‘A global measles crisis’ is well underway, UN agency chiefs warn

Noting a 300 per cent surge in the number of measles cases during the first three months of this year, compared to the same period last year, two UN agency heads declared on Monday that we now stand in the middle of a global measles crisisrdquo;

Cases have soared across the world, including in places where measles had previously been eliminated, like the United Statesrdquo;, asserted Henrietta Fore, Executive Directorof the UN Children's Fund (UNICEF) and Tedros Adhanom Ghebreyesus, Director-General of the World Health Organization (WHO).

Measles is almost entirely preventable through two doses of a safe and effective vaccine, despite being highly contagious. The UN agency chiefs painted an alarming picturerdquo; of the rate of infection, saying that by the time you finish reading this, we estimate thatat least 40 people� most of them children � will be infected by this fast-moving, life-threatening diseaserdquo;.

A clear and dangerous trend

Following two years of consecutive increases, the Democratic Republic of the Congo (DRC), Ethiopia, Georgia, Kazakhstan, Kyrgyzstan, Madagascar, Myanmar, Philippines, Sudan, Thailand and Ukraine, are all in the midst of current outbreaks. It is also spreading fast among clusters of people, who are resisting vaccination, in countries with high overall vaccination rates, including the United States, Israel, Thailand and Tunisia.

We#39;re worried not only because measles can be so severe, it still causesover 100,000 deathsevery year, but also because it is extremely contagiousrdquo; said the agency chiefs.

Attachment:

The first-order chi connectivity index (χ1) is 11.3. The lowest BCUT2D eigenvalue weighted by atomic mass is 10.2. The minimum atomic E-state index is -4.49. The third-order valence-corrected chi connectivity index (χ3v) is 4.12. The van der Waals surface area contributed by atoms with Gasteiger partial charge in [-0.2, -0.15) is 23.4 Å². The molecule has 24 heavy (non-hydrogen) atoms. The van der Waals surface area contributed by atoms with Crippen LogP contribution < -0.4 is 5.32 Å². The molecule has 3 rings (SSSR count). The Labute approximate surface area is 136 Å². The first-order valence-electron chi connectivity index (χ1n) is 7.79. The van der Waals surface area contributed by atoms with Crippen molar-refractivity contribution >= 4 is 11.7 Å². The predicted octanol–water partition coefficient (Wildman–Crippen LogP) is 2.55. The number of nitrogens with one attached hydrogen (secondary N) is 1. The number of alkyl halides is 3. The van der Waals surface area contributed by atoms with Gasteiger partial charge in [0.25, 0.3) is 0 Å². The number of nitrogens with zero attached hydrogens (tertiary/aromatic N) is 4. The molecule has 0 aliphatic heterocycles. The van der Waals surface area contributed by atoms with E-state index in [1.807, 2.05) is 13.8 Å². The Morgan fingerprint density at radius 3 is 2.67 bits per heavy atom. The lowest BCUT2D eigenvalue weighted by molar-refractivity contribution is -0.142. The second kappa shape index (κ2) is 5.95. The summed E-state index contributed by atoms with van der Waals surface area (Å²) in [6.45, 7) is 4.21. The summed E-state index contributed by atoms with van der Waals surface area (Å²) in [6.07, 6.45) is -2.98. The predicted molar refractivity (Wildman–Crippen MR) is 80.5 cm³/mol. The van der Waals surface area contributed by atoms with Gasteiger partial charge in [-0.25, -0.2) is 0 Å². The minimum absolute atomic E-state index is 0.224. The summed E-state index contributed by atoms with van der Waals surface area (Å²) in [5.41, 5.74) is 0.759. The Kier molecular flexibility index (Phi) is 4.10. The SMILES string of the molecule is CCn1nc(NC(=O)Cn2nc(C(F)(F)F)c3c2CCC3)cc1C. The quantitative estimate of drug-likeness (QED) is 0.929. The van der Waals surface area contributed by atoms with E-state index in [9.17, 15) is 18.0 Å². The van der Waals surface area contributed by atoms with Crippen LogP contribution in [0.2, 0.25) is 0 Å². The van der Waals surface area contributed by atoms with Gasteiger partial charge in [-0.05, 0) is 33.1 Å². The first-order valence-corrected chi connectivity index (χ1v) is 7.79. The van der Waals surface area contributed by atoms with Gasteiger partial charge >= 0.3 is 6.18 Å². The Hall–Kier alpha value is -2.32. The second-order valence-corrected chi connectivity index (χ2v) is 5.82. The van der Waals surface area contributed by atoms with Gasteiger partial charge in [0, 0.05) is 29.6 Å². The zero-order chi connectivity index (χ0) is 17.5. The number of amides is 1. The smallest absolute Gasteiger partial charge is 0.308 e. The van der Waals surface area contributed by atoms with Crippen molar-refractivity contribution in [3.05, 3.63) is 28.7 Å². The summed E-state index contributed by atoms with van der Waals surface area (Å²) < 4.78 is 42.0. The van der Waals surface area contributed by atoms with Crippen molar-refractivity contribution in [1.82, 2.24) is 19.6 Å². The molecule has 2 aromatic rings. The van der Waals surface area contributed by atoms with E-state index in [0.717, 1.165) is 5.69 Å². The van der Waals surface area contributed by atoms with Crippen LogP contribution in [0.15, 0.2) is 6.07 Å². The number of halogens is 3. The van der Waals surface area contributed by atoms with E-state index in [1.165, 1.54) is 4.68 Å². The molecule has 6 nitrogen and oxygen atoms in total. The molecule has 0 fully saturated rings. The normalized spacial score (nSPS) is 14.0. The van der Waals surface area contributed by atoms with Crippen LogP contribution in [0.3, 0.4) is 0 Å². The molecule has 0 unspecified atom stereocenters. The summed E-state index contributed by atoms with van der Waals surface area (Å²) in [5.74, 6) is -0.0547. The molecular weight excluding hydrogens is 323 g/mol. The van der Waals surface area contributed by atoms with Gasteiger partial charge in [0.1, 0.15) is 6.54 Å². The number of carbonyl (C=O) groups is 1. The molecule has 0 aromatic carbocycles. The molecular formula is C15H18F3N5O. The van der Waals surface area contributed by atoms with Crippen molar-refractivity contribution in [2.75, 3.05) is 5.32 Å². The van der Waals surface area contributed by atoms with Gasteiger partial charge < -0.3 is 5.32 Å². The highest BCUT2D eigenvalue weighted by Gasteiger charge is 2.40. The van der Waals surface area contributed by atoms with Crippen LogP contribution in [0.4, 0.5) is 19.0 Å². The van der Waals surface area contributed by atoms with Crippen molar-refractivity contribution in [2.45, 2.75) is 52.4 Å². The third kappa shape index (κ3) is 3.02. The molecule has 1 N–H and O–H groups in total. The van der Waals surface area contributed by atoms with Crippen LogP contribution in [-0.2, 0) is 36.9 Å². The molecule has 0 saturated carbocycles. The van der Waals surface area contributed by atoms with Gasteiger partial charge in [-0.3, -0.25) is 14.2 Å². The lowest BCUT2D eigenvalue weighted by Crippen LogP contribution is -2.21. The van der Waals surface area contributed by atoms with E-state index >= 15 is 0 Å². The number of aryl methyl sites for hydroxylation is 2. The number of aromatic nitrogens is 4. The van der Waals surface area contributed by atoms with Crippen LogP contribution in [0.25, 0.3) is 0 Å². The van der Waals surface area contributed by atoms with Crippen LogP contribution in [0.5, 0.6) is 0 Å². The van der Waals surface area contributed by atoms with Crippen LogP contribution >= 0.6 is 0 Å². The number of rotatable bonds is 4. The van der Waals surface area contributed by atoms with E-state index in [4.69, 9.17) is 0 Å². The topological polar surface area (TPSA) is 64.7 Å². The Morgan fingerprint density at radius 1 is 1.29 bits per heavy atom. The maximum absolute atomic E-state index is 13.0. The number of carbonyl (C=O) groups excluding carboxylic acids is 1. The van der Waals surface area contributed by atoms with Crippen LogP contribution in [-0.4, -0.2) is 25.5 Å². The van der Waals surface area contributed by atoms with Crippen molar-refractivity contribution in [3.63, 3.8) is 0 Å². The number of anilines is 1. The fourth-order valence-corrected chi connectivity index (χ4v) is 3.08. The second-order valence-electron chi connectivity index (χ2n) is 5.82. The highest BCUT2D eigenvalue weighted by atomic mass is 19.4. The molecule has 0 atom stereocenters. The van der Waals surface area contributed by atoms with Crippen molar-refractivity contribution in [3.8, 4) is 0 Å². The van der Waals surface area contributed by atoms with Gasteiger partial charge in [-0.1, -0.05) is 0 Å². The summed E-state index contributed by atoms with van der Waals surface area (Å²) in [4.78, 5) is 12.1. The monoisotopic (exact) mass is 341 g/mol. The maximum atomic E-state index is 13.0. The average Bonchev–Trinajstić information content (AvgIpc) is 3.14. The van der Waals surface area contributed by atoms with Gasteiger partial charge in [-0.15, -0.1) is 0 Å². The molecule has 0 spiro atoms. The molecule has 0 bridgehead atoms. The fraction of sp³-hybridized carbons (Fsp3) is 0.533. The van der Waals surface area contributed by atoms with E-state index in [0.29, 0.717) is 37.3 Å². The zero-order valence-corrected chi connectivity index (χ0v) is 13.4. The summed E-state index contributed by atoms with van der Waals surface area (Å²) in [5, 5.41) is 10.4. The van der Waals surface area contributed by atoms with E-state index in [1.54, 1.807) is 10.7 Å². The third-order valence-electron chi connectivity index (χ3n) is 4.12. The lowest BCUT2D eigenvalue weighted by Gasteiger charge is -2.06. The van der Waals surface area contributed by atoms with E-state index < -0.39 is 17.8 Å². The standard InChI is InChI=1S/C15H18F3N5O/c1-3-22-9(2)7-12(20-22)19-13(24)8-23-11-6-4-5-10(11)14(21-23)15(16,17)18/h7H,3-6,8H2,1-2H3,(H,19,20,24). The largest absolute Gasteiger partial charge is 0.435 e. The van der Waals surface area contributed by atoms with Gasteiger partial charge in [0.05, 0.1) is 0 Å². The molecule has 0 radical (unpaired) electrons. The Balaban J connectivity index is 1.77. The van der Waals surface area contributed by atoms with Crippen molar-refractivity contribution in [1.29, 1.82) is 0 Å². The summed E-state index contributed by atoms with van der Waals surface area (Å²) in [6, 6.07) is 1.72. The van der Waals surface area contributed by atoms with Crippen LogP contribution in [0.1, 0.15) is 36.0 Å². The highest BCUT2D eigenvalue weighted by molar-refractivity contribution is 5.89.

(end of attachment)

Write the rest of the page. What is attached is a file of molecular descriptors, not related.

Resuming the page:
Referring to measles as the canary in the coalmine of vaccine preventable illnessesrdquo;, the UNICEF and WHO heads explained that around the world, millions of childrenare still missing outon lifesaving vaccines, leaving them and their communities vulnerable to disease and deadly outbreaksrdquo;.

Living in countries where healthcare systems are challenged by poverty and conflict, many lack access to effective vaccines. But in several high- and middle-income countries, the UN agency heads lamented, there are parents who are delaying or refusing to vaccinate their children because they#39;re unsure of the need for vaccines or that vaccines are saferdquo;.

Moreover, the UN agencies revealed that uncertainty is often fueled by confusing, contradictory online information, which spreads fast, with harmful content transmitted on digital channels; amplified by algorithms that reward controversy and clicks; and exploited by anti-vaccine activists to sow

A young boy is administered measles and rubella vaccine at a health post in Gorkha District, Nepal., by UNICEF/Kiran Panday

Additionally, scientists and health advocates have even been harassed for sharing information, according to the agencies, while unproven so-called vaccine alternatives are being marketed for profit.

'Collective' response needed

It is a collective responsibility to support parents and build a more positive environment for vaccination, on and offlinerdquo;, the UNICEF and WHO chiefs said.

Both agencies welcomed initial stepstaken by digital companies, including Facebook and Amazon, to quarantine myths over vaccination safety, but say it will take much morehellip;to make sure all children get their vaccines at the right timerdquo;.

To reverse the trend, they flagged that everyone must advocate for vaccines, including by promoting scientific literacy on health and vaccines.

It means governments must invest in primary care and immunization, and make sure these services are affordable, accessible and truly responsive to parents#39; needs, especially those in the poorest, most disadvantaged communitiesrdquo; the two stressed.

For their part,WHOandUNICEF, are working with other partners, such as the Vaccine Alliance, a public-private partnership known asGavi,to ensure that vaccines reach more people in more countries than ever before.

It will take long-term efforts, political commitment and continuous investment, in vaccine access, in service quality and in trust, to ensure we are, and remain, protected togetherrdquo;, said the agency heads.

Source: United Nations (UN).